Most of the time, the problem lies in “you want a business but you don’t have a plan.” So I’m going to blog about plans and so forth — and if you haven’t gone to the Friends In Business site and read MCA Hogarth’s article about mindset and business , you really should do that. Meanwhile, I’ll be blogging about setting up a business over the next few weeks (along with websites and other goodies) to help folks who are getting started working from home in a small business figure out where to start and how to start and what to do.
At the bottom of this page is a video that’s fairly popular — Cameron Herold’s TED talk on raising your kids to be entrepreneurs. Entrepreneurship training has been suggested as a solution to a lot of our problems — underinvolved kids, economy floundering like a big fish in shallow water, huge problems, not enough solutions. Herold’s idea is that entrepreneurs like himself are the foundation of the world’s economy, play a huge role in innovation, are able to motivate people and get them to do things and that therefore we should teach kids how to be entrepreneurs rather than (in his example) lawyers. Give a kid an idea how to be wildly successful at something or how to make people pay attention to her ideas or create their own job so they can work at home under their own terms and the kid will start taking an interest in helping society move forward.
The TED talks conversations about entrepreneurship don’t fall under the “if you start this home business, you’ll make a million dollars” videos. Nor are they the standard job opportunity training videos. This particular TED talk sparked some interesting discussions such as “should we teach entrepreneurship in school?” But amid all the cheerleading was a note or two that said “wait a minute — that’s awfully simplistic.” One of the comments said, ” We need entrepreneurs as we need inventors, bankers, carpenters and any other profession which products and services we use in our daily life.” He then went on to point out that we can all be innovators even in ordinary jobs and that we need workers as much as we need innovators.
These talks are always uplifting — they make you feel good and as though you can actually go tackle the problems in your life and the problems of the rest of the world. If you haven’t seen the TED talks, you will find some of them very appealing to you. But the most interesting parts to me are the conversations that are sparked after the videos.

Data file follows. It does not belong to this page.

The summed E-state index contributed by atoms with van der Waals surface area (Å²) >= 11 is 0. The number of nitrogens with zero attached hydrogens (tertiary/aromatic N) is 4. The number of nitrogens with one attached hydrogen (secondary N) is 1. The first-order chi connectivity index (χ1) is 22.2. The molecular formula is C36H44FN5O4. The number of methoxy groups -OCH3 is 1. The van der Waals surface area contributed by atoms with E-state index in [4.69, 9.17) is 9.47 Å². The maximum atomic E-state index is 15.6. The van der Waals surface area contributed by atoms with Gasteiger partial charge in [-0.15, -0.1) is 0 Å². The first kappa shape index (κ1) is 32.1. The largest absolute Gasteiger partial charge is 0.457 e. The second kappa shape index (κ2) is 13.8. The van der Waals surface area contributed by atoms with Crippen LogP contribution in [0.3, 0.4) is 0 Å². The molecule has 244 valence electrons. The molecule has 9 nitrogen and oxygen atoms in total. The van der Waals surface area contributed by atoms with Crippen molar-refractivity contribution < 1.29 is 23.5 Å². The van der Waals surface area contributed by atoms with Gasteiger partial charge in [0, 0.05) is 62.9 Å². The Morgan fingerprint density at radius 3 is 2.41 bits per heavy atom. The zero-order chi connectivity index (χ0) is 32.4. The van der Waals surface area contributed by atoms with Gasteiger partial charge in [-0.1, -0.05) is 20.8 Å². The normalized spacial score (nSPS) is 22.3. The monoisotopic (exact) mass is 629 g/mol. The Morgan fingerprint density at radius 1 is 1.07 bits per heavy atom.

I’m going to apologize to my gentle (and not so gentle) readers ahead of time. But sometimes… ya just get irked.
This is me on “irked.”
There’s a new fad going around in the spam circles — WordPress Search Engine Optimization Plugin Blog Spam. It rears its inept head in blog comments, obviously written by someone (originally) who has spent a little time writing online ads.
This cut-and-paste spam for the SEO plugin came as a comment on the site where my WEBCOMIC is hosted.
Hello spammers! Your “market” first saw this two weeks ago. It’s hit three of my blogs and the blogs of everyone else using WordPress. However, since some of you don’t have WordPress blogs, here’s the ad that’s being sent by EveryFakeExpert (and their dog) who can’t wait to get their hands on your money.
Yes — I decided to reveal their secrets!
(ahem. Lemme just quote and comment from the WordPress SEO plugin spam.)
Hello Web Admin, I noticed that your On-Page SEO is not that great,
You visited my page and didn’t notice that it’s got a webcomic on it. You know — art? Drawings? Pictures?
for one you do not use all three H tags in your post, also I notice that you are not using bold or italics properly in your SEO optimization.
I’m supposed to bold a webcomic??? Gosh. Who would have thought you can bold comic book pages? I shall run out forthwith so that Search Engines everywhere can start desperately floundering to get my webcomic indexed! I also have some beachfront property available. I can tell you’ll have a lot of customers for your spam, so you can certainly come buy my beachfront property. Bring small, unmarked bills.
On-Page SEO means more now than ever since the new Google update: Panda. No longer are backlinks and simply pinging or sending out a RSS feed the key to getting Google PageRank or Alexa Rankings, You now NEED On-Page SEO.
Translation: Dear Hidy at gmail NEEDS me to come buy something from him. Her. Whomever. And doesn’t have a blog. And hasn’t figured out that they were emailing the owner of a webcomic, in spite of the fact that there’s a freaking’ huge picture on the page.
Panda hasn’t affected the ranking of my art, thank you.
So what is good On-Page SEO?First your keyword must appear in the title.Then it must appear in the URL.Y
Hidy at gmail didn’t notice that my webcomic, Coyote, is on a URL that contains the word “Coyote” and that my OTHER webcomic, Duncan & Mallory is on a URL that contains “Duncan and Mallory.”